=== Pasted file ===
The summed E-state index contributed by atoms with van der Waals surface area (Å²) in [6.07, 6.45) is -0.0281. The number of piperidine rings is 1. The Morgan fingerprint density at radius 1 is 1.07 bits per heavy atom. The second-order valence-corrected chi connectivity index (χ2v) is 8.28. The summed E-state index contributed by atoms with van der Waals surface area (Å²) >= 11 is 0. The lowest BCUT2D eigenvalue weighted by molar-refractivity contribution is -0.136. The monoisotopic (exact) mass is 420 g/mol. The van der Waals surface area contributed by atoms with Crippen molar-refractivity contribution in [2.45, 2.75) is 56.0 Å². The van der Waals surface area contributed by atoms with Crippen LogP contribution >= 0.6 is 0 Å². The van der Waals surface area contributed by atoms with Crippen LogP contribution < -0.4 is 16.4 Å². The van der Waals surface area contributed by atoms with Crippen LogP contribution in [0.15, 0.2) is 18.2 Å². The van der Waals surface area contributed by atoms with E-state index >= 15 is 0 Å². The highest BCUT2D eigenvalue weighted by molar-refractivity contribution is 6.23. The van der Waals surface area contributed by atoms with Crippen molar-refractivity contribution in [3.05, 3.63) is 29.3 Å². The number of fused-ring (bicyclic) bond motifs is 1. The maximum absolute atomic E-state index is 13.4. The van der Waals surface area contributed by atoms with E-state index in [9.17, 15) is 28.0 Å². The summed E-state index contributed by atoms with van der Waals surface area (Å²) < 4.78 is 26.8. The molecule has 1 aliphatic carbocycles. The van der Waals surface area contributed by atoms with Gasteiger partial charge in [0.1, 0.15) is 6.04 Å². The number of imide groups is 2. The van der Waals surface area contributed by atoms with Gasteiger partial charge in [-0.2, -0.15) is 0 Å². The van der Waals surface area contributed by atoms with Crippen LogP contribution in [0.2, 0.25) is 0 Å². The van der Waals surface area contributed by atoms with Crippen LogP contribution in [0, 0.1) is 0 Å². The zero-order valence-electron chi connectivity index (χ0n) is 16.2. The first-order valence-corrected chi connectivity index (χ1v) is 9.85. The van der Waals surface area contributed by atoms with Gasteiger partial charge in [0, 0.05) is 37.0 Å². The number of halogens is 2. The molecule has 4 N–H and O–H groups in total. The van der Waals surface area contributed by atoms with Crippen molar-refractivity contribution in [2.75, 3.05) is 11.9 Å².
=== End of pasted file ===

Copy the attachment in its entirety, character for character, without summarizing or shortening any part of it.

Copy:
The summed E-state index contributed by atoms with van der Waals surface area (Å²) in [6.07, 6.45) is -0.0281. The number of piperidine rings is 1. The Morgan fingerprint density at radius 1 is 1.07 bits per heavy atom. The second-order valence-corrected chi connectivity index (χ2v) is 8.28. The summed E-state index contributed by atoms with van der Waals surface area (Å²) >= 11 is 0. The lowest BCUT2D eigenvalue weighted by molar-refractivity contribution is -0.136. The monoisotopic (exact) mass is 420 g/mol. The van der Waals surface area contributed by atoms with Crippen molar-refractivity contribution in [2.45, 2.75) is 56.0 Å². The van der Waals surface area contributed by atoms with Crippen LogP contribution >= 0.6 is 0 Å². The van der Waals surface area contributed by atoms with Crippen LogP contribution < -0.4 is 16.4 Å². The van der Waals surface area contributed by atoms with Crippen LogP contribution in [0.15, 0.2) is 18.2 Å². The van der Waals surface area contributed by atoms with E-state index >= 15 is 0 Å². The highest BCUT2D eigenvalue weighted by molar-refractivity contribution is 6.23. The van der Waals surface area contributed by atoms with Crippen molar-refractivity contribution in [3.05, 3.63) is 29.3 Å². The number of fused-ring (bicyclic) bond motifs is 1. The maximum absolute atomic E-state index is 13.4. The van der Waals surface area contributed by atoms with E-state index in [9.17, 15) is 28.0 Å². The summed E-state index contributed by atoms with van der Waals surface area (Å²) < 4.78 is 26.8. The molecule has 1 aliphatic carbocycles. The van der Waals surface area contributed by atoms with Gasteiger partial charge in [0.1, 0.15) is 6.04 Å². The number of imide groups is 2. The van der Waals surface area contributed by atoms with Gasteiger partial charge in [-0.2, -0.15) is 0 Å². The van der Waals surface area contributed by atoms with Crippen LogP contribution in [0.2, 0.25) is 0 Å². The van der Waals surface area contributed by atoms with Crippen LogP contribution in [0, 0.1) is 0 Å². The zero-order valence-electron chi connectivity index (χ0n) is 16.2. The first-order valence-corrected chi connectivity index (χ1v) is 9.85. The van der Waals surface area contributed by atoms with Gasteiger partial charge in [0, 0.05) is 37.0 Å². The number of halogens is 2. The molecule has 4 N–H and O–H groups in total. The van der Waals surface area contributed by atoms with Crippen molar-refractivity contribution in [2.75, 3.05) is 11.9 Å².